This Feature Story appeared in the Keeping Ken Ken News! on February 11, 2001.

Keeping Ken  Ken News Feature Archive 


ABOVE:  "Golden Tan! Blonde Hair!" The Sun Set Malibu Ken #1088 (Box Date 1970) will be the first blonde version of the 1968 head mold.  It will also immortalize the "Malibu" line.


Your voting for "favorite Ken head mold" may very well make history for Keeping Ken.  This particular poll garnered the most responses than any other poll so far.  Your passion for the subject at hand gathered 1072 unique votes, with a clear winner after polling ended.

While the 1968 Ken® head mold won, several other head molds gathered respectable results.  (You may view the official results for all the head molds on  the Poll link above).  In the end though, the 1968 was the clear winner.  This feature will examine it's history and popularity.  It will also try to answer questions why it becomes a favorite with the Ken® collector.  Was it because of nostalgia or it's ground breaking history? Do collectors like the look of this head mold for Ken®? Truly, only you can decide.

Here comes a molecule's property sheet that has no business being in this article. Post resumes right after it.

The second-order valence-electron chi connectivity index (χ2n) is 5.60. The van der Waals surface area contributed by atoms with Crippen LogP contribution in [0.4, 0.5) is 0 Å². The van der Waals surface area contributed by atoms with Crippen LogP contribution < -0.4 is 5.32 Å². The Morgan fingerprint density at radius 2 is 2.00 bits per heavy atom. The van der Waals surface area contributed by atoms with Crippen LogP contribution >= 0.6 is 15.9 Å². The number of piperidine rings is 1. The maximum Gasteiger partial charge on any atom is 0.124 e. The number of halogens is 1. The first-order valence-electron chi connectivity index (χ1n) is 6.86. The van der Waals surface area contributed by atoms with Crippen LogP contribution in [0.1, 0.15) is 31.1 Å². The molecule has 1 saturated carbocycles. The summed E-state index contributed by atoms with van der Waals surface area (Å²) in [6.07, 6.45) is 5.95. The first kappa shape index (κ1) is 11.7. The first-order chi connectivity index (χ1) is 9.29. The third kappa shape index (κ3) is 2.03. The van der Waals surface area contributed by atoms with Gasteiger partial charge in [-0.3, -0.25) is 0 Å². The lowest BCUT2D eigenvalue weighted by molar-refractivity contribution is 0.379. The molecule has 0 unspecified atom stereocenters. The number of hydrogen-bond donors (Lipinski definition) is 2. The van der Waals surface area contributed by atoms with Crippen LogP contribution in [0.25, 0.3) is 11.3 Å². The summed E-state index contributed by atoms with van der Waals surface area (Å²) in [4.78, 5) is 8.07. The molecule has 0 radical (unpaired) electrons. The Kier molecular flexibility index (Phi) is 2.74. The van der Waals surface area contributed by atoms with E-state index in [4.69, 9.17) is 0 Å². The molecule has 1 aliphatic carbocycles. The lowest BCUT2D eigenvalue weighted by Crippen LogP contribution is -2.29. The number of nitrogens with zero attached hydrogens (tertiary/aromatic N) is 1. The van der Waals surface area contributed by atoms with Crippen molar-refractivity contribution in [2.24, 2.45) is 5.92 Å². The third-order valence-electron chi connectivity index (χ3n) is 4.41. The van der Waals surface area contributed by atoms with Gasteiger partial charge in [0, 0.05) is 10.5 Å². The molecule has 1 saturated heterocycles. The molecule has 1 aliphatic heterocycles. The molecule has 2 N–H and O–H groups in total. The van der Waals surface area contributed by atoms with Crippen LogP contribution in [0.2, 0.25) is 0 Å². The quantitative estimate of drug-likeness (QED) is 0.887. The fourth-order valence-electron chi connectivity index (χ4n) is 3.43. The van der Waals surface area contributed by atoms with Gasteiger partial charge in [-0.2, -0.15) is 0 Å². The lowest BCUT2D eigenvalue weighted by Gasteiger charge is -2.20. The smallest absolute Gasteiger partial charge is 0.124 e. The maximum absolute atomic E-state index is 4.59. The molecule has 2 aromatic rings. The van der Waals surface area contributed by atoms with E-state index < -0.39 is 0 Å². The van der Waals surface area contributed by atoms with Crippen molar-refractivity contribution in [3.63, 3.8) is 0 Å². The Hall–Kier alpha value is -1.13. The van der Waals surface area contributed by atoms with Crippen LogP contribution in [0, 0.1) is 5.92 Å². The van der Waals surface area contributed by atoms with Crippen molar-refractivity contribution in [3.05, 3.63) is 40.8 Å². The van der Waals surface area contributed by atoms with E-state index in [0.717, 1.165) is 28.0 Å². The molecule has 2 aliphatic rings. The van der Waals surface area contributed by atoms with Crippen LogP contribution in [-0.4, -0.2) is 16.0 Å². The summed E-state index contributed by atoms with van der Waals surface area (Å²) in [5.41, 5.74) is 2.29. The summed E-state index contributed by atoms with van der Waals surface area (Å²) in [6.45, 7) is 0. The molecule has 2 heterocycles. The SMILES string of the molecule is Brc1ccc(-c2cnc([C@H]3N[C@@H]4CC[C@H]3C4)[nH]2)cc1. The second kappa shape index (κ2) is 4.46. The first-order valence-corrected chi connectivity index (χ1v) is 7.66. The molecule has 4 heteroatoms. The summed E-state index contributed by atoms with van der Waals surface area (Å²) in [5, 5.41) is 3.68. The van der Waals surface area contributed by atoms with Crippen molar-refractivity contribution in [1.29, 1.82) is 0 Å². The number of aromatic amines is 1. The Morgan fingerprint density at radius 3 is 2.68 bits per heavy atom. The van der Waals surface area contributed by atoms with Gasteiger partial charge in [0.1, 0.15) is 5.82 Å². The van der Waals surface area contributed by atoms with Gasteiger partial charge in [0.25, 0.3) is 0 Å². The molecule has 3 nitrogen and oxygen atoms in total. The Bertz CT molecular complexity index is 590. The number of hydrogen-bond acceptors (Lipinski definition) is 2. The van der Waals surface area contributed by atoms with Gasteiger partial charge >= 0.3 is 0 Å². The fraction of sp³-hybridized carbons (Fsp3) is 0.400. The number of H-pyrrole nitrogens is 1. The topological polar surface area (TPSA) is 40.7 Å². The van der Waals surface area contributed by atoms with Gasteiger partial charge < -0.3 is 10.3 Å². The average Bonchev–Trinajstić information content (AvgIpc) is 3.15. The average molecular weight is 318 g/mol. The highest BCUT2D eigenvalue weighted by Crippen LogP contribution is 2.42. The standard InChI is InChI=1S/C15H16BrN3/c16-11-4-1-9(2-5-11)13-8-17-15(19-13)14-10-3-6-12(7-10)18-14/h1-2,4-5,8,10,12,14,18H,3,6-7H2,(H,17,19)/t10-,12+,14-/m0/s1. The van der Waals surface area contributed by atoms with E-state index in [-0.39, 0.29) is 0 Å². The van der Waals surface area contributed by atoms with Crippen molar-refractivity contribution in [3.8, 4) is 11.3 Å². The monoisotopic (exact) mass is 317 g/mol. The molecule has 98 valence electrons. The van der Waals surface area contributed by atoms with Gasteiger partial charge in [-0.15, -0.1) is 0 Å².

ABOVE:  The 1968 Ken head mold is introduced on Talking Ken #1111 in 1969.  Four more "masculine" fashions are produced to fit his beefier body mold.  CLOCKWISE TOP RIGHT:  Breakfast at 7 #1428, Rally Gear #1429, Town Turtle #1430 and Guruvy Formal #1431.


The 1968 Ken® head mold was introduced in 1969 on Talking Ken #1111 (Box Date 1968) with reddish brown painted hair and was dressed in red swim trunks with matching red Nehru style beach jacket.  Ken could also talk this year.  His rich baritone voice demanded attention.  Another version available this year i Talking Ken (Spanish) #1111 (Box Date 1968) who mirrored the Talking Ken®, except his hair color is painted brown and his outfit is completely different. Mattel brought back Ken® this year with a total makeover and dubbed him “New Good Lookin’ Ken”.